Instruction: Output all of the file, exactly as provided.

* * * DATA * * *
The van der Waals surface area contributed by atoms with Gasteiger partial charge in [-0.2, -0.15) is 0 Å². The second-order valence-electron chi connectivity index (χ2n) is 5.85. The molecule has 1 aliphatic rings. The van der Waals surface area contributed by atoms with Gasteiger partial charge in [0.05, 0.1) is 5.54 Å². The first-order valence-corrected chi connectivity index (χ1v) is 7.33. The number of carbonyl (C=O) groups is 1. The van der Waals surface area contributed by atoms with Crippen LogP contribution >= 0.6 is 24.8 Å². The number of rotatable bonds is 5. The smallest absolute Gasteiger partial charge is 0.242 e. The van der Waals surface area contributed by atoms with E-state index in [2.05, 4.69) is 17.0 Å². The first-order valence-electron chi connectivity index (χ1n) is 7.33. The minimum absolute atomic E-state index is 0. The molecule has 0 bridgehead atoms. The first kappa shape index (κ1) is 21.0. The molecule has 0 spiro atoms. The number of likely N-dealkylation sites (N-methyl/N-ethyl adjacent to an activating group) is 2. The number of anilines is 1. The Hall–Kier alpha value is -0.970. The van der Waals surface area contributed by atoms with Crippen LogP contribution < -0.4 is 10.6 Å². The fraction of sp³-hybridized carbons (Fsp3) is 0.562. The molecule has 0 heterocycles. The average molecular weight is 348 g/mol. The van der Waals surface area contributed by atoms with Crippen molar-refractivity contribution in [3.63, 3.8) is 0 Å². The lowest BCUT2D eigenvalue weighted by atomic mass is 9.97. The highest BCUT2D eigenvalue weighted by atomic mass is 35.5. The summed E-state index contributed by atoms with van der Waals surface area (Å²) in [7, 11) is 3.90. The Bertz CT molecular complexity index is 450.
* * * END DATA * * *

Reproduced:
The van der Waals surface area contributed by atoms with Gasteiger partial charge in [-0.2, -0.15) is 0 Å². The second-order valence-electron chi connectivity index (χ2n) is 5.85. The molecule has 1 aliphatic rings. The van der Waals surface area contributed by atoms with Gasteiger partial charge in [0.05, 0.1) is 5.54 Å². The first-order valence-corrected chi connectivity index (χ1v) is 7.33. The number of carbonyl (C=O) groups is 1. The van der Waals surface area contributed by atoms with Crippen LogP contribution >= 0.6 is 24.8 Å². The number of rotatable bonds is 5. The smallest absolute Gasteiger partial charge is 0.242 e. The van der Waals surface area contributed by atoms with E-state index in [2.05, 4.69) is 17.0 Å². The first-order valence-electron chi connectivity index (χ1n) is 7.33. The minimum absolute atomic E-state index is 0. The molecule has 0 bridgehead atoms. The first kappa shape index (κ1) is 21.0. The molecule has 0 spiro atoms. The number of likely N-dealkylation sites (N-methyl/N-ethyl adjacent to an activating group) is 2. The number of anilines is 1. The Hall–Kier alpha value is -0.970. The van der Waals surface area contributed by atoms with Crippen LogP contribution < -0.4 is 10.6 Å². The fraction of sp³-hybridized carbons (Fsp3) is 0.562. The molecule has 0 heterocycles. The average molecular weight is 348 g/mol. The van der Waals surface area contributed by atoms with Crippen molar-refractivity contribution in [3.63, 3.8) is 0 Å². The lowest BCUT2D eigenvalue weighted by atomic mass is 9.97. The highest BCUT2D eigenvalue weighted by atomic mass is 35.5. The summed E-state index contributed by atoms with van der Waals surface area (Å²) in [7, 11) is 3.90. The Bertz CT molecular complexity index is 450.